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[Fwd: Comments on SPARQL] (entailment, soundness, completeness)

From: Dan Connolly <connolly@w3.org>
Date: Fri, 09 Sep 2005 15:39:31 -0500
To: public-rdf-dawg-comments@w3.org
Cc: Ian Horrocks <horrocks@cs.man.ac.uk>
Message-Id: <1126298371.4430.308.camel@dirk>
Copying this to public-rdf-dawg comments for tracking purposes.
Follow-up discussion should happen there...

-- 
Dan Connolly, W3C http://www.w3.org/People/Connolly/
D3C2 887B 0F92 6005 C541  0875 0F91 96DE 6E52 C29E

attached mail follows:



Two comments/questions:

Firstly, I strongly support the suggestion to define query answers in 
terms of entailment rather than subgraph. Using an entailment based 
definition has numerous advantages, and no disadvantages that I can 
see.

Entailment based definition:

- is widely used and very well understood
- is concise, clear and unambiguous
- builds on existing semantic definitions
- can deal with a wide variety of languages, including RDF, RDFS, OWL, 
SWRL and FOL, simply by referring to the existing entailment semantics 
for the relevant language

Subgraph based definition:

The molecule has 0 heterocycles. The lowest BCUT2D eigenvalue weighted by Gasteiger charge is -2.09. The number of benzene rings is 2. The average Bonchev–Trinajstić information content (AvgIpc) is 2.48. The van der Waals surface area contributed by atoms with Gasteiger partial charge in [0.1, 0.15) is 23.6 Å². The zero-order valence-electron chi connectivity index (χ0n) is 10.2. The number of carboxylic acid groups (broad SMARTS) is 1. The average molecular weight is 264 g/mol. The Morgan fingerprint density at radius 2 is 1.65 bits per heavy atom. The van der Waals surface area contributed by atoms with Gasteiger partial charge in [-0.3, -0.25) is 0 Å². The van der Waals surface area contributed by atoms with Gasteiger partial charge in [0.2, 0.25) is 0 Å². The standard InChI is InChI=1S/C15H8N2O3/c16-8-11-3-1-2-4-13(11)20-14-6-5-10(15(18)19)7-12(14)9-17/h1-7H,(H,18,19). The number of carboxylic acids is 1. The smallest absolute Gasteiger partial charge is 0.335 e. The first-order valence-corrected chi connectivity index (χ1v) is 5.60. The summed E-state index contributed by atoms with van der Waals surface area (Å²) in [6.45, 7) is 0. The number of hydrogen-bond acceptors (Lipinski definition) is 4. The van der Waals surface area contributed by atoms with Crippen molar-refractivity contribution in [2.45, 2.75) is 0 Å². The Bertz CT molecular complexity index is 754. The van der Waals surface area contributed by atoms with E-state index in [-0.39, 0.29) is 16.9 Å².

- is not widely used, not well understood, and not *known* to work at 
all (at least not for more expressive languages)
- is verbose, obfuscated (it seems capable of confusing even expert 
logicians), and may even be ambiguous
- ignores existing semantic definitions
- cannot easily deal with more expressive languages, and may even be 
incapable of doing so

Can someone please explain to me why the subgraph based definition has 
been preferred?


Secondly, IMHO, the minimum requirement for a query language standard 
is that, independently of the features and capabilities of any given 
implementation, it should define what would constitute a sound and 
complete answer for a given language, dataset and query. It is not at 
all clear that, in its current form, SPARQL satisfies this requirement.

Am I missing something?

Ian
Received on Friday, 9 September 2005 20:39:39 GMT

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